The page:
London's investment banks were preparing for the reopening of the New York Stock Exchange on Monday, amid a new mood of determination that terrorism would not disrupt the markets.
Dealers, strategists and technicians were working to ensure that US trading can "go live" without incident, despite the destruction wreaked on their New York nerve centres.
Business in the City remained subdued and cautious, but dealers were defiant. Andrew Hood, managing director of European equities at Lehman Brothers, said all effort was focused on America. "If it takes 10,000 people, we will clear a path to the Exchange on Monday," he said. "We have broadcast our morning meeting from our disaster recovery site in the US, with comment from Europe and the US. We are up and running, and that's pretty good considering our building's a write-off."
Banks such as Goldman Sachs, whose dealing rooms were not in the devastated area, have offered to share facilities, but no rivals have needed to take up the offer. The New York Stock Exchange will stage a technical rehearsal of its reopening later today. One dealer said: "I wouldn't be surprised if the market behaves rather well next week rather than coming back in demoralised. It's more likely to be a case of 'united we stand'. We've already seen some of that element in Europe in the last couple of days."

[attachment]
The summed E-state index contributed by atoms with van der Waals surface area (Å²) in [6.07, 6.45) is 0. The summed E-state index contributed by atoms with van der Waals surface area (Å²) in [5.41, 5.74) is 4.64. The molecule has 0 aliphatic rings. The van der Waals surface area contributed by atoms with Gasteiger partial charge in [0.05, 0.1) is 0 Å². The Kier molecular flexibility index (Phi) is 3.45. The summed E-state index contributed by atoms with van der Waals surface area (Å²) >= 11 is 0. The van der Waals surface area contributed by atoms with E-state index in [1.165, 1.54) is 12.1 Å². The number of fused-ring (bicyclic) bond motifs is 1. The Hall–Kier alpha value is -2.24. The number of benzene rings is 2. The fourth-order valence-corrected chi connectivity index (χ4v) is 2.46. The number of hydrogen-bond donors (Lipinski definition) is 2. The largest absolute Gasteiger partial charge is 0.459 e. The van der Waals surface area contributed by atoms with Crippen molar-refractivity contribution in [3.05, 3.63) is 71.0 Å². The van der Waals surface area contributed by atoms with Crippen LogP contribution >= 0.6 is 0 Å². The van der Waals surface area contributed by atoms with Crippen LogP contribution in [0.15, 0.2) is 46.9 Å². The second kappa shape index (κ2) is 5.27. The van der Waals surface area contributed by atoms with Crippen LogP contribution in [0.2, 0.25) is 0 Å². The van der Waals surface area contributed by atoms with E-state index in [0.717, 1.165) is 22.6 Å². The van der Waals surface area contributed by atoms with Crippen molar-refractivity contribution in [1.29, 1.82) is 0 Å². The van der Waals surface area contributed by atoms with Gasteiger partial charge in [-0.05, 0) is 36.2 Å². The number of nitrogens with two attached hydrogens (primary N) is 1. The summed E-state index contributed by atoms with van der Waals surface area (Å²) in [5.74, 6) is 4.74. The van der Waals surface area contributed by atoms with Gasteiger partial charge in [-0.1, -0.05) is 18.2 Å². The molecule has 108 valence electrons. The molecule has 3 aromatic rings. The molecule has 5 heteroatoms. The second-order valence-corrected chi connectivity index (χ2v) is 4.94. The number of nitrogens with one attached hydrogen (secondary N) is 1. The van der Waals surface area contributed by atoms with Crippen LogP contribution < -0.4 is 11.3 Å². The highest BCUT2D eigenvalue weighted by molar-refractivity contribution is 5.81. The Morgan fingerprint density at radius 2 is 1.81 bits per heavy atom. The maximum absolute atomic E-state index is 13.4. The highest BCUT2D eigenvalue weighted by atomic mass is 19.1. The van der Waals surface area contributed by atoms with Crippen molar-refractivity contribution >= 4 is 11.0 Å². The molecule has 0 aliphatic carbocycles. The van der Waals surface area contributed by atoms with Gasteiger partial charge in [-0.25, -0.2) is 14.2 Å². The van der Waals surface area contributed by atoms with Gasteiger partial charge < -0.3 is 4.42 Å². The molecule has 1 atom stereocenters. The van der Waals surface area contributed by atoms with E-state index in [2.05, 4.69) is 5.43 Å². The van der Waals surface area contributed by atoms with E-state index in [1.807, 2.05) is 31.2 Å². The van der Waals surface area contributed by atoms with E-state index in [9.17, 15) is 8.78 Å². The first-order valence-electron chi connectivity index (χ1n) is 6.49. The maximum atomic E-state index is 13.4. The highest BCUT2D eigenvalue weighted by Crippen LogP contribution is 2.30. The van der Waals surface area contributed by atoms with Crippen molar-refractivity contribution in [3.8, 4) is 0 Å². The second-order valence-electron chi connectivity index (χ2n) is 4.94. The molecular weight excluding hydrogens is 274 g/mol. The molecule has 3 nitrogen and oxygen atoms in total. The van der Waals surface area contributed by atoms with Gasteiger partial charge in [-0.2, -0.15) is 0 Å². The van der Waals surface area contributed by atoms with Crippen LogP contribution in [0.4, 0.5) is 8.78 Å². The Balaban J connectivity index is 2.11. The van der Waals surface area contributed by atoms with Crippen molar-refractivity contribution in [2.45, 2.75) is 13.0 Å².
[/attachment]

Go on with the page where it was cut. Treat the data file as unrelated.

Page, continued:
Yesterday's three-minute silence was observed completely across the City, with most traders taking their phones off the hook and shutting off dealing screens and internal microphones. Many sat with their head in their hands.
But the afternoon brought a change of mood and preparations for the opening moves in the Dow Jones Industrial Average, America's premier stock index. One analyst said: "I'm looking at what positions to take, researching previous disasters, trying to judge what the Dow will do."
Strategists had spent the day trying to predict an opening level, with most reckoning on an initial fall of between 3 per cent and 5 per cent. But there was also a determination to avoid a market crash, which many said would be tantamount to "giving in to terrorism".
Lehman Brothers called for pension funds and insurers to buy shares over the coming weeks. It said recent market falls had gone too far. Trading yesterday had been focused on reducing large holdings in any particular shares. The value of British shares fell sharply as a consequence, but there was only modest volume.
With the creeping return of a sort of normality, there was even a return to the dark humour typical of the trading floor. Nervous bankers at Schroder Salomon Smith Barney, whose 47-storey building in the World Trade Centre complex collapsed on Tuesday, already have a grim nickname for the high-rise Canary Wharf development in London Docklands, where they are moving in to one of the new giant towers. "We are already calling it the Bowling Alley," said one.
But others reckon the image of the share trader will be changed for ever. The speculative trading done by the giant investment banks, often acting competitively against each other, has dried up completely this week, and one dealer at a US-owned investment house said it was unlikely to return. "I think the nature of the market will change somewhat, and we are going to show a lot more respect," he said. "What has happened has brought an understanding that there are other things than making money and screwing people."Reuse content